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IT'S A SMALL WORLD

Yale’s business school has a new required course forcing students to communicate across global teams

Oliver Staley
By Oliver Staley

Culture & lifestyle editor

Business schools have been teaching teamwork for years. But as corporate teams now spread across the globe, and workers communicate primarily via Skype, emails and messaging apps, traditional notions of what it means to work in a group are being upended.

That’s why the Yale School of Management now requires all of its MBA students to take a new course called Global Virtual Teams, which follows its established class in managing teams. At the conclusion of the brief course, students are grouped with their peers at business schools in Mexico and France and asked to manage a simulated business problem together–remotely.

The unit is designed to expose students to the pitfalls of  working across borders, languages and time zones. Not all the participants in each team receive the same data, and the most successful teams are the ones that best communicate and share information, said Amy Wrzesniewski, one of the professors who taught this year’s inaugural course.

“As groups become more dispersed, team members focus on common information and they ignore or downplay what isn’t known in common,” she said. The teams that fared best didn’t just trade data, but systematically kept track of it and could see the information gaps between the members.

The course is a shift for Yale SOM’s faculty, who have traditionally focused on teaching content. Now they’re also being asked to teach process, said Edward “Ted” Snyder, the business’s school’s dean. The class reflects the changing nature of business, which is faster, more global and more complex than ever. ”Process learning is more important than it used to be,” Snyder said.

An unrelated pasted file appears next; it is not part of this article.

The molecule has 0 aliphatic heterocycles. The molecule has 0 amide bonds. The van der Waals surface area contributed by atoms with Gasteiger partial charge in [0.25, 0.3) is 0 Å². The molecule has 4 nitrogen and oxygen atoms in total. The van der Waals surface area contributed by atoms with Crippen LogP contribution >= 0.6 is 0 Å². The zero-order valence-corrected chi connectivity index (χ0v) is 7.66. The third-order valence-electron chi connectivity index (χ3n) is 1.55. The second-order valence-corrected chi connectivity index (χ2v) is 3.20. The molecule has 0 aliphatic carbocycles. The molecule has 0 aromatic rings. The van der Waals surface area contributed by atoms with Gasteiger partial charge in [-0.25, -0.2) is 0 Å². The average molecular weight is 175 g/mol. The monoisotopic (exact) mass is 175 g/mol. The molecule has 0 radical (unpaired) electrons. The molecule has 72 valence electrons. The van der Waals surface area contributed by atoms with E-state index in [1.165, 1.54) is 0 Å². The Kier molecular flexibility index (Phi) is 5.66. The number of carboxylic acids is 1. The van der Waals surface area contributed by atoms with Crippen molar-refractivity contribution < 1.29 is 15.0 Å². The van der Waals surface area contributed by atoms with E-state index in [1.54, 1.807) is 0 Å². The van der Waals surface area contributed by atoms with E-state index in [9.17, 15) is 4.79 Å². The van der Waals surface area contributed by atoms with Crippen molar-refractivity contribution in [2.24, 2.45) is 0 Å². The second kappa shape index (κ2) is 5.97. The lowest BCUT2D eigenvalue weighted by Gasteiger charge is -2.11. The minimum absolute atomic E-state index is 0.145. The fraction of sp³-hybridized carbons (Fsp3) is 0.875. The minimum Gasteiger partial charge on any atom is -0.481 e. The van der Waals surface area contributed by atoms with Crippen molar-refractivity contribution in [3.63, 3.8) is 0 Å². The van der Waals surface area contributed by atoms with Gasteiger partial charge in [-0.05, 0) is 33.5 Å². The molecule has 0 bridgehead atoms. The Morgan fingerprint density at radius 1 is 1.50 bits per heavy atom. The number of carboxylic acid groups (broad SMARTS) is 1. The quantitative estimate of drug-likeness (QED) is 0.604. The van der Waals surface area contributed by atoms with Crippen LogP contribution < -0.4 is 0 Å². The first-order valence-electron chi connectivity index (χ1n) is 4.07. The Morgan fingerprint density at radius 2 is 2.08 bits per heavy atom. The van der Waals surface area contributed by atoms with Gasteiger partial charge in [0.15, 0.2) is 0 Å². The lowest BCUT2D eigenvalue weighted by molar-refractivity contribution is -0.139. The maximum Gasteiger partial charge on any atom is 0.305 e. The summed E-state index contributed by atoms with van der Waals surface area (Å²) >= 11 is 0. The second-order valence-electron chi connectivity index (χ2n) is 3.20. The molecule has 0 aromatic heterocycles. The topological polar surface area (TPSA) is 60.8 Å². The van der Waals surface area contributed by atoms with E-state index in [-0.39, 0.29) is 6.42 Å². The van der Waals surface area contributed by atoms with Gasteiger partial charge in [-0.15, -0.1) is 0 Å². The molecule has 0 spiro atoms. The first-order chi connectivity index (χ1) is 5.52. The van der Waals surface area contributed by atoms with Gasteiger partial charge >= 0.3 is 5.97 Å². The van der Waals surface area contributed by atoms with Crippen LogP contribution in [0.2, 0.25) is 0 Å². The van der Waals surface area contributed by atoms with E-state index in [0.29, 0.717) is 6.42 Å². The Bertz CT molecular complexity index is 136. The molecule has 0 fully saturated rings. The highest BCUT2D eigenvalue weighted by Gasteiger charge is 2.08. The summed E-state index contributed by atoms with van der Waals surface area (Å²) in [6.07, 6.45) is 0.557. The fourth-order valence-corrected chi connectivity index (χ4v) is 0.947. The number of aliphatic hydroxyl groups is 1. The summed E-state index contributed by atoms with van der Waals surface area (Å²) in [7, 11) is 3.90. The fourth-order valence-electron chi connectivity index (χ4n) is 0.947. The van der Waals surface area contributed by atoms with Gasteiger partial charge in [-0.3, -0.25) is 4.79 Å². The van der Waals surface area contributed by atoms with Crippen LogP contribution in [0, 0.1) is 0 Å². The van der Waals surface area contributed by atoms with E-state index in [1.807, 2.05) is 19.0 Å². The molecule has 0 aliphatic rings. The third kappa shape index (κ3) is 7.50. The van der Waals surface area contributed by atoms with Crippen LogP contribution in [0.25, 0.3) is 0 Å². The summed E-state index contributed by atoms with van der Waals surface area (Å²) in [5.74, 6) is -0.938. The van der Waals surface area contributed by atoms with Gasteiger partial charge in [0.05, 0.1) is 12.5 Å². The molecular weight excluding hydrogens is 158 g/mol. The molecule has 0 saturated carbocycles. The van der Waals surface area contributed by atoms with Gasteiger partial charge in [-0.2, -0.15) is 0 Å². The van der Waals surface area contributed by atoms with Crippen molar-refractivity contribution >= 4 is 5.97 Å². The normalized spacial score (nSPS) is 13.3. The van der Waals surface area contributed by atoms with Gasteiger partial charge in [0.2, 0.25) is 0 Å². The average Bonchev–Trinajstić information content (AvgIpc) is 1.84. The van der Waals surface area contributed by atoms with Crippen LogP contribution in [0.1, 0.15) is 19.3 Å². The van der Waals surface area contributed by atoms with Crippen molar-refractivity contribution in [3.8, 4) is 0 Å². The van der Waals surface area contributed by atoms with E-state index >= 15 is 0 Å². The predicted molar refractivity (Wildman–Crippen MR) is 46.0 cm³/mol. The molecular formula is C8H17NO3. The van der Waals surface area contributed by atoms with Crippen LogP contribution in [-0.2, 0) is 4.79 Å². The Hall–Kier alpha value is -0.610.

In the past, business schools tried to make the learning experience as smooth and seamless as possible, so students could absorb the material as efficiently as possible. Now, Snyder wants Yale to introduce wrinkles and variables that mirror the modern working environment. “Would we be doing our students any favors by eliminating complications and problems? No.”

With the first class in global virtual teams over, Wrzesniewski was able to come to a few conclusions about what does and doesn’t work when managing groups across the globe. In general, teams that rely on written communication—be it email, instant messaging, or texts—tend to have the most problems. Team members tend to be more blunt in writing than in person, which can lead to unnecessary confusion. Delays in responding are often misinterpreted, and nuances of intonation and body language are lost. “It creates everything you need for misunderstanding,” Wrzesniewski said.

She also recommends that team members meet in person by flying to a central location to spend time socializing as well as working. In the simulation, students were required to introduce themselves in videos they shared on YouTube, but it may be worth the investment for firms to convene their groups in one location. “Teams that don’t spend time together don’t have trust built in,” Wrzesniewski said.

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